The Beautiful and Damned

The Beautiful and Damned Study Guide

Welcome to the LitCharts study guide on F. Scott Fitzgerald's The Beautiful and Damned. Created by the original team behind SparkNotes, LitCharts are the world's best literature guides.

Brief Biography of F. Scott Fitzgerald

Born in St. Paul, Minnesota, in 1896, Fitzgerald grew up in Buffalo, New York. His family had recently gained a position in high society through his maternal grandfather’s work in the grocery industry. Fitzgerald’s father was a less successful businessman, though, and the family struggled to maintain their social status through his bouts of unemployment. Fitzgerald earned admission to Princeton in 1913 despite a mediocre academic record that did not improve once he was enrolled. He dropped out of Princeton in 1917 to join the army. He was never deployed, nor did he find himself especially suited to the disciplined life of an officer. Fitzgerald left the army in 1919 and the following year marked the instantly successful publication of his first novel, This Side of Paradise, as well as his wedding to Zelda Sayre. He went on to write The Beautiful and Damned during Zelda’s pregnancy with their daughter, Scottie in 1921-22. He had published four novels by 1925, including The Great Gatsby. Despite their acclaim, most of the novels sold poorly. Fitzgerald eventually tried his hand at Hollywood writing, but earned most of his income by publishing short stories, a practice that his contemporary Ernest Hemingway thought ill-befitting a literary artist. The Fitzgeralds split their time between New York and Paris, attempting through extravagant spending and extra-marital affairs to combat the lifelong depression they each experienced. Zelda spent her later years in a mental institution while Fitzgerald sank deeper into alcoholism. He died of a heart attack in 1940, at age 44.
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Historical Context of The Beautiful and Damned

The action of the novel occurs between 1914 and 1918, which encompasses World War I, a cataclysmic and unprecedented global conflict. The characters are aware on a surface level that the war is happening, but they never deeply engage with the meaning or proportion of the war, which shows their detachment from reality. The novel also occurs during the lead-up to the Prohibition era in the United States, which began in 1920 when the Eighteenth Amendment banned the trade of alcoholic beverages. During the time of the story, the temperance movement—which advocated for Prohibition—was strongly influential.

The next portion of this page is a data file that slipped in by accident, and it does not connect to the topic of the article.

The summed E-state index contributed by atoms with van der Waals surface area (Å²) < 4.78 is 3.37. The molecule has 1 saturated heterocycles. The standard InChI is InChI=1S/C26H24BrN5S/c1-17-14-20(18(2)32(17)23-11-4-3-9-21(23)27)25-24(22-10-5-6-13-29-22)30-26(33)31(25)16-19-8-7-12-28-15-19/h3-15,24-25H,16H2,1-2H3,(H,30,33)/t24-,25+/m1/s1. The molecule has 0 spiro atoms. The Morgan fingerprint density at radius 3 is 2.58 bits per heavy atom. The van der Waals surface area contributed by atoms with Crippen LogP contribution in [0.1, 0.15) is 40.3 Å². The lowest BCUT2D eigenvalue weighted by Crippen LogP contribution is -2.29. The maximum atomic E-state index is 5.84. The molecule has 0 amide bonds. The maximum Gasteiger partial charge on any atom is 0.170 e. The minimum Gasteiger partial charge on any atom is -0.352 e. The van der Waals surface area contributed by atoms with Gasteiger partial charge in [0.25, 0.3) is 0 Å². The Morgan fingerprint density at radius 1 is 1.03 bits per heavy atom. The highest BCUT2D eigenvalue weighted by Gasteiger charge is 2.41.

Other Books Related to The Beautiful and Damned

Fitzgerald’s later novel The Great Gatsby shares many themes with The Beautiful and Damned. Both novels condemn society’s normalization of alcoholism, extravagant spending, and instant gratification, and both novels address the performativity of high society. The Beautiful and Damned foregrounds the characters’ physical beauty not only through its title but also through overt references to a classical text about beauty and love: Plato’s Symposium. Perhaps Fitzgerald’s closest contemporary author was Ernest Hemingway, who made similar literary indictments of society during the World War I era. Although both authors were writing against a culture that allowed and even encouraged young people to drink and socialize to excess, Hemingway’s military service meant that many of his works, such as A Farewell to Arms and The Sun Also Rises, dealt directly with veterans’ experience during and after the war. Fitzgerald was notoriously jealous that he did not have active military experience upon which to draw in his own work. Indeed, one of Anthony Patch’s many failings is his incompetence at the army training camp where he lives for a time. Anthony’s failure as a soldier and his discharge before ever seeing combat echoes Fitzgerald’s own fleeting attempt to join the army.
Key Facts about The Beautiful and Damned
  • Full Title: The Beautiful and Damned
  • When Written: 1921-1922
  • Where Written: New York
  • When Published: 1922
  • Literary Period: Modernism
  • Genre: Novel
  • Setting: New York City, 1913-1921
  • Climax: Anthony’s encounter with Dorothy in his apartment the day of the lawsuit’s verdict
  • Antagonist: There is no distinct antagonist. Rather, Anthony and Gloria are their own antagonists, ruining their chances of happiness through their poor decisions.
  • Point of View: Third person omniscient

Extra Credit for The Beautiful and Damned

The Great American Author. Fitzgerald’s full name, Frances Scott Key Fitzgerald, should sound familiar. He was named for Frances Scott Key, the lawyer and poet who wrote the lyrics to “The Star-Spangled Banner”—and a distant relative on Fitzgerald’s father’s side.

Hip-Hop Renaissance. In addition to two film adaptations (1922 and 2010), The Beautiful and Damned has made its way into pop culture through the 2017 G-Eazy album of the same name. G-Eazy, an American rapper also known as Gerald Earl Gillum, has stated in interviews that the overindulgence of Anthony and Gloria reminds him of his own life. G-Eazy parties to excess, he says, and Gerald must deal with the consequences.